Men with a high risk of bone fracture who are receiving long-term androgen deprivation therapy (ADT) for prostate cancer have a higher fracture incidence after their treatment is completed. Also, men who experienced a fracture had a 1.38-fold higher mortality risk than those who did not.

Men with localized prostate cancer who have underlying health conditions often receive ADT with the hope to shrink or delay growth of their tumor, since they are considered inappropriate candidates for more aggressive therapies such as surgery or radiation. The receipt of ADT for prostate cancer has previously been linked to an increased risk of bone fracture and other skeletal complications, such as a decrease in bone mineral density. This study further explored the impact of this treatment on men already deemed to be at high risk for fracture prior to receiving therapy.

Using the population-based Surveillance, Epidemiology, and End Results (SEER)-Medicare linked database, researchers reviewed information on demographics and tumor characteristics from 75,994 men age 66 years and older with localized prostate cancer from 1992 to 2007. The research team created a risk assessment scale for baseline skeletal complications, including fracture. The scale utilized the presence of certain conditions within 1 year prior to cancer diagnosis, including diabetes, alcohol and cigarette use, paralysis, and liver disease.

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Investigators found that during a 12-year follow up, more than 58% of men deemed at high fracture risk prior to treatment and 38% considered at low risk developed at least one fracture following ADT. The research also showed that men with a high baseline risk had a higher probability of receiving ADT (52.1%) compared to those with a low baseline risk (38.2%). Those men receiving ADT by itself were likely to have a stronger dose than those who received ADT in combination with other treatments for their prostate cancer. Mortality risk was found to be 40% higher within 2 years after experiencing a fracture.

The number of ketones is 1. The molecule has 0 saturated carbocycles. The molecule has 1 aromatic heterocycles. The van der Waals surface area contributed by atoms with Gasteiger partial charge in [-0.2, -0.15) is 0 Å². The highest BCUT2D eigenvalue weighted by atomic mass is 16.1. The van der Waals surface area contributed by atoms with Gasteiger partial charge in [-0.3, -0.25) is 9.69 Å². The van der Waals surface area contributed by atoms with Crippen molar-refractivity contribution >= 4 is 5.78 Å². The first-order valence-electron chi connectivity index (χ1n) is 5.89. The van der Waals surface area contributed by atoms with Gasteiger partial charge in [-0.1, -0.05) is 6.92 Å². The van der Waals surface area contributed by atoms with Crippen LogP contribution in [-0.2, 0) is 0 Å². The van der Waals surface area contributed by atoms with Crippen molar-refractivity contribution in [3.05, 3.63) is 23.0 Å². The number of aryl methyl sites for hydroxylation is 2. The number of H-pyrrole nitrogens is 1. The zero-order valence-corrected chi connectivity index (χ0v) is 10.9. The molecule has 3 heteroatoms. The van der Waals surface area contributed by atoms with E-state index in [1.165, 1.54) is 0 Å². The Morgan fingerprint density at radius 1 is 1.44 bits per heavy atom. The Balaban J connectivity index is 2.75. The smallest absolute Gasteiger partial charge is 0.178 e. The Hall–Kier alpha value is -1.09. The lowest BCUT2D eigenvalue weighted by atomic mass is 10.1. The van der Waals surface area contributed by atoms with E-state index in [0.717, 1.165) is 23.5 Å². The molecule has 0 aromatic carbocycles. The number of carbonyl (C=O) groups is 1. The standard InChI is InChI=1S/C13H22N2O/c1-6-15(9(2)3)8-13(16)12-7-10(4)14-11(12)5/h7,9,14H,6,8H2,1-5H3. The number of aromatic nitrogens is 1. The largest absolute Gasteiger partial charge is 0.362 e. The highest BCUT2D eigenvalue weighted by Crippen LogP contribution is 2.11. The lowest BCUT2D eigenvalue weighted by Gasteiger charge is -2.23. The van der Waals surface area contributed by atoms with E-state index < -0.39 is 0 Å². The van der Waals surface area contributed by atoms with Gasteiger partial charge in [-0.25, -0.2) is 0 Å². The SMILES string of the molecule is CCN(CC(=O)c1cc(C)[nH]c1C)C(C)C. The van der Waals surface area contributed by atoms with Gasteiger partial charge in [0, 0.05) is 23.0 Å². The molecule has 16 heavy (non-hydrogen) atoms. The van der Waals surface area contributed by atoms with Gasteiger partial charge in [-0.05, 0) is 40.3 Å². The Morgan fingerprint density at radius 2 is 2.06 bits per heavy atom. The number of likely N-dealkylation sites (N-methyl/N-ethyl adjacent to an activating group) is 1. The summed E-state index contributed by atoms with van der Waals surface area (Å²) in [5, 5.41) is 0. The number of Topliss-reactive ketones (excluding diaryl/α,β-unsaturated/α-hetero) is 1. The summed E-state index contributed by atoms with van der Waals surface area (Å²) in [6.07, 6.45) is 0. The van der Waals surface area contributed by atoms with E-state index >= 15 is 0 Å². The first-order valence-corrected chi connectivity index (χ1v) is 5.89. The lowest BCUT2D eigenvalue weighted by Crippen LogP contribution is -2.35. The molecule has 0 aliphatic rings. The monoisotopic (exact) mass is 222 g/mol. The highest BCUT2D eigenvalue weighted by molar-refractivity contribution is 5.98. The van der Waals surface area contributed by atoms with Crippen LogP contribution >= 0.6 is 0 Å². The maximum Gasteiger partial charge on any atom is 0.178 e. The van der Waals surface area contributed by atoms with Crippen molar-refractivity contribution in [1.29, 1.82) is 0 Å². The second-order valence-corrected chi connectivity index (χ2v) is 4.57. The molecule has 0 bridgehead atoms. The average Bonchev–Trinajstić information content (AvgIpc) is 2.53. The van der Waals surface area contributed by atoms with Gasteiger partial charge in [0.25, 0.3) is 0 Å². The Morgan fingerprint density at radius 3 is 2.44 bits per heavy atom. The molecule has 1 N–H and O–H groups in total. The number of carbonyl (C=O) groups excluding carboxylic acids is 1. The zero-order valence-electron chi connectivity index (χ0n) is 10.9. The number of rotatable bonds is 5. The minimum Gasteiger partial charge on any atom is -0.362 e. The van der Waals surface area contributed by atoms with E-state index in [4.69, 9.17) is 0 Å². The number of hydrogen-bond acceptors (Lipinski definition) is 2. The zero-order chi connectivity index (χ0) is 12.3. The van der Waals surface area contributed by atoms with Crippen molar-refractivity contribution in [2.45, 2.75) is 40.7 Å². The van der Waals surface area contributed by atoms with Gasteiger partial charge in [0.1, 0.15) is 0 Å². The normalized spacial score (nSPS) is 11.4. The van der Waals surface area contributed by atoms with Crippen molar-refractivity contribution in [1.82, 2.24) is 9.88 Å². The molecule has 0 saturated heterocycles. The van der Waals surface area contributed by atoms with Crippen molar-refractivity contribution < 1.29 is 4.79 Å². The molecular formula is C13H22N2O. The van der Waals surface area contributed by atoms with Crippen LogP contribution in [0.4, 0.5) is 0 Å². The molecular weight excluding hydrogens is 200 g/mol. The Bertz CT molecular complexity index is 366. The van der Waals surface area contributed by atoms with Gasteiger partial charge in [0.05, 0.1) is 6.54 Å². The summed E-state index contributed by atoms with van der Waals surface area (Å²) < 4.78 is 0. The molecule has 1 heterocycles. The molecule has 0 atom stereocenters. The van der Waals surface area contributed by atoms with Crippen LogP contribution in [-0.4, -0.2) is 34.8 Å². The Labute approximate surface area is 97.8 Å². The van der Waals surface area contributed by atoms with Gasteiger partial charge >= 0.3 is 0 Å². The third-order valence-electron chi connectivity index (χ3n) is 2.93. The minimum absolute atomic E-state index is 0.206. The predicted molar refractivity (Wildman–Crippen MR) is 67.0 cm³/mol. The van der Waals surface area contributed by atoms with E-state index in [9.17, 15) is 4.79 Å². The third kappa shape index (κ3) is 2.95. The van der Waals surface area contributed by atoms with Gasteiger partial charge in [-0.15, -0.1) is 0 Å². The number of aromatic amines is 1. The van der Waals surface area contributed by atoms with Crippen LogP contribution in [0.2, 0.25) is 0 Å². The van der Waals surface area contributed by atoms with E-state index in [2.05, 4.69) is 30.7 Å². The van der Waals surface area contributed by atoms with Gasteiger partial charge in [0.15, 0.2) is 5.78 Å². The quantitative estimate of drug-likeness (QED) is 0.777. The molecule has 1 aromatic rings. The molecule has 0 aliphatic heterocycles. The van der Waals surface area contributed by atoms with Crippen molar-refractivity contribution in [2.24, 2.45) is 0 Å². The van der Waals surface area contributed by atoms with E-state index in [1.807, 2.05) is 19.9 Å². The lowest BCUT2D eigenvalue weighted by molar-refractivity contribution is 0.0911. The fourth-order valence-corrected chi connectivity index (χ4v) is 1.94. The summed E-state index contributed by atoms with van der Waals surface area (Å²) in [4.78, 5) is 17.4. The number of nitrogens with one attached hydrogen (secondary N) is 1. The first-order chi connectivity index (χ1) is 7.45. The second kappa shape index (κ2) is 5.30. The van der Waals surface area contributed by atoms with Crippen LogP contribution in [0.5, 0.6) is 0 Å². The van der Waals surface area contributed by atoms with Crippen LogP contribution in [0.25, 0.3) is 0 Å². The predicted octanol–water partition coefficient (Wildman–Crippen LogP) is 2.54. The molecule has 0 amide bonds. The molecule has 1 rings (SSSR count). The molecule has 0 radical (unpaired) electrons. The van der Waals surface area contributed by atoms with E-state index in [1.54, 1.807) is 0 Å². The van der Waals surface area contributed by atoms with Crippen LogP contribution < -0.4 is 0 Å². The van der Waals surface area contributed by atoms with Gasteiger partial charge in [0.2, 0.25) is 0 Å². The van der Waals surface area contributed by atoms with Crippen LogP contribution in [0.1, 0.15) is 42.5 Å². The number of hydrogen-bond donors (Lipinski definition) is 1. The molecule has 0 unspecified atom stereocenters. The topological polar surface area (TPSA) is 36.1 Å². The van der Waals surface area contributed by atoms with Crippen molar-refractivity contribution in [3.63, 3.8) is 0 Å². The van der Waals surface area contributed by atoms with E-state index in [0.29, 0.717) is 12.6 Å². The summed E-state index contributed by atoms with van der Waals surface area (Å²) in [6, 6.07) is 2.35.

“Our findings suggest that treating men having a high baseline risk of fracture with long-term androgen deprivation therapy may have serious adverse consequences,” said Grace Lu-Yao, PhD, MPH, of The Cancer Institute of New Jersey, Robert Wood Johnson Medical School, and UMDNJ-School of Public Health. “We anticipate the results of this study will prompt further examination of a patient’s baseline-risk of fracture and skeletal complications prior to administering this course of therapy.”

The authors note the use of bisphosphonates, which are effective in preventing bone loss in patients with prostate cancer receiving ADT, was not available in the SEER-Medicare linked data. Information regarding a patient’s height and weight, which can be considered risk factors for skeletal complications, also was not available. Data on men younger than 66 years was not examined. Despite these limitations, Lu-Yao said, their investigation shines new light on a large subset of men who commonly receive ADT. This study was published in BJU International (2013; doi:10.1111/j.1464-410X.2012.11758.x).